I just got back from my trip to San Diego for the 2014 International Marriage & Family Summit.  It was hosted by the American Association of Christian Counselors and I was one of the keynote speakers.   I gotta tell ya, it’s always hard to be one of the only people of color and one of the only female speakers, but I had a really good time and the response I received was so encouraging, I thought I’d share some of my message with you here.

I used the story of the woman at the well from John 4 as a backdrop to discuss some principles for counseling from a Christian perspective.  My hope was to give my audience some insight into how to be better people-helpers; how to counsel in a way that is relevant and meaningful for today’s culture.

Don’t be color-blind, gender-blind, anything-blind

In the story of the woman at the well, the very first thing the woman says to Jesus is, “you’re a Jew.”  She says, “You are a Jewish man.  And I am a Samaritan woman.”    Those parts of their identities are important.  They have significant meaning and context for this exchange.

It’s so important to remember that Jesus was not a neutral figure.  He didn’t exist in a vacuum.  He was a Jewish man.  He ate certain foods, his skin looked a certain way, his clothing likely represented his Jewish-ness and he dealt with all of the cultural implications and nuances of that.

As counselors, you cannot attempt to be color-blind or gender-blind or anything-blind.  When a person comes into your office, you should never ignore those aspects of their personhood.  It should, in fact, be one of the first things you notice.

You’re a woman.
You’re Latina.
Tell me more about your experience.

You’re a man.
You’re black.
You’re an immigrant.
Tell me more about your experience.

To ignore those vital parts of their identity would be an injustice.  A person’s race and gender shape their experience and their story so completely.  And contrary to popular belief, it is not the more Godly thing to be color-blind or gender-blind.  If you ignore that integral part of their story, you immediately send the message that you cannot possibly understand them.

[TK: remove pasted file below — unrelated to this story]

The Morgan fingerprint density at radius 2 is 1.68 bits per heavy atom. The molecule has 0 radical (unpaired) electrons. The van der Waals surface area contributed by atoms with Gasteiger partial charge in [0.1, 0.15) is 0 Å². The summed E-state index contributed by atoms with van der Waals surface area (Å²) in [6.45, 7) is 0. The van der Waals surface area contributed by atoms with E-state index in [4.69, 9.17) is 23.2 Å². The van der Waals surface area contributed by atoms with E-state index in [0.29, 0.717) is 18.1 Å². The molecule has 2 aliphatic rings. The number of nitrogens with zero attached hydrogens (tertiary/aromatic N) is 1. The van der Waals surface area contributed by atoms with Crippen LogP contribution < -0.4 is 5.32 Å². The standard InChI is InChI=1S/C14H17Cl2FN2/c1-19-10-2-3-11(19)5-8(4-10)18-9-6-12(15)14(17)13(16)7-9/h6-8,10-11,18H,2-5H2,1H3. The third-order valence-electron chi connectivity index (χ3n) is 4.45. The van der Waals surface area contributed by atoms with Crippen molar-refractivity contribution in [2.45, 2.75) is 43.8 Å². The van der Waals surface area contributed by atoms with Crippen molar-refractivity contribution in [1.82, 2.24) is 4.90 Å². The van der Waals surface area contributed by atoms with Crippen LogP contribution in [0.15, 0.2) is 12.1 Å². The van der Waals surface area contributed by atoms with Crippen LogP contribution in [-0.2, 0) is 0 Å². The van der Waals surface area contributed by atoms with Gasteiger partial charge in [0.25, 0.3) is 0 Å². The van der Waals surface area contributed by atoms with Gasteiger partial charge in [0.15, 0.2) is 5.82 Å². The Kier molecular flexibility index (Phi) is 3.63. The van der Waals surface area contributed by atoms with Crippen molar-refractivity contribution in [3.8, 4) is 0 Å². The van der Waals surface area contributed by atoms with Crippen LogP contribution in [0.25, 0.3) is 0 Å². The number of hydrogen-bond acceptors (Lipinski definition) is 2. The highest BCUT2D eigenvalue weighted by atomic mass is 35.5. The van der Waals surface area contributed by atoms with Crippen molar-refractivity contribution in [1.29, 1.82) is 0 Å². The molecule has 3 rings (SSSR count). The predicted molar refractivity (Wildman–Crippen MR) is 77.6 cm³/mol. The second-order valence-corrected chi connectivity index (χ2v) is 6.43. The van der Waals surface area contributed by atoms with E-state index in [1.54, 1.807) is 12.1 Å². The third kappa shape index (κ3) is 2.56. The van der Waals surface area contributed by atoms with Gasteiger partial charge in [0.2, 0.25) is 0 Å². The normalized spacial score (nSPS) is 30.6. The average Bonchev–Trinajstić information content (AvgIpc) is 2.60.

Every person, every culture has something to offer

Jesus saw this immediately with the woman at the well.  He asked her for a drink.   By asking her for a drink, he affirmed that she had something to offer him.   In the same way, counselors should look for what the person in their office or on their couch has to offer.  How does their identity and their culture shape who they are?  And thus, what unique thing do they have to offer?

A counselor from the dominant culture (ie white) might look upon a Filipino family that lives with 9 people in a one-bedroom apartment and immediately say, “You are enmeshed.  You need to separate from your family and create more healthy boundaries.”    Without understanding the cultural factors and the Filipino identity that shapes this person, the counselor is likely to either (a) turn their client away due to misunderstanding or (b) make their client into someone who fits the dominant culture and thus sever those important ties to family culture and personal history and identity.

Imagine what it might look like if, instead, the counselor said,

“Wow.  What an amazingly strong family you have.  You can draw from that strength.”

“You are so fortunate to have a family that sacrifices for each other, that knows how to survive.  What resilience!”

Everybody has something to offer.    Find the strength first so that you can say, “You bring something to the table.  And we NEED that.”

Understand the social & cultural context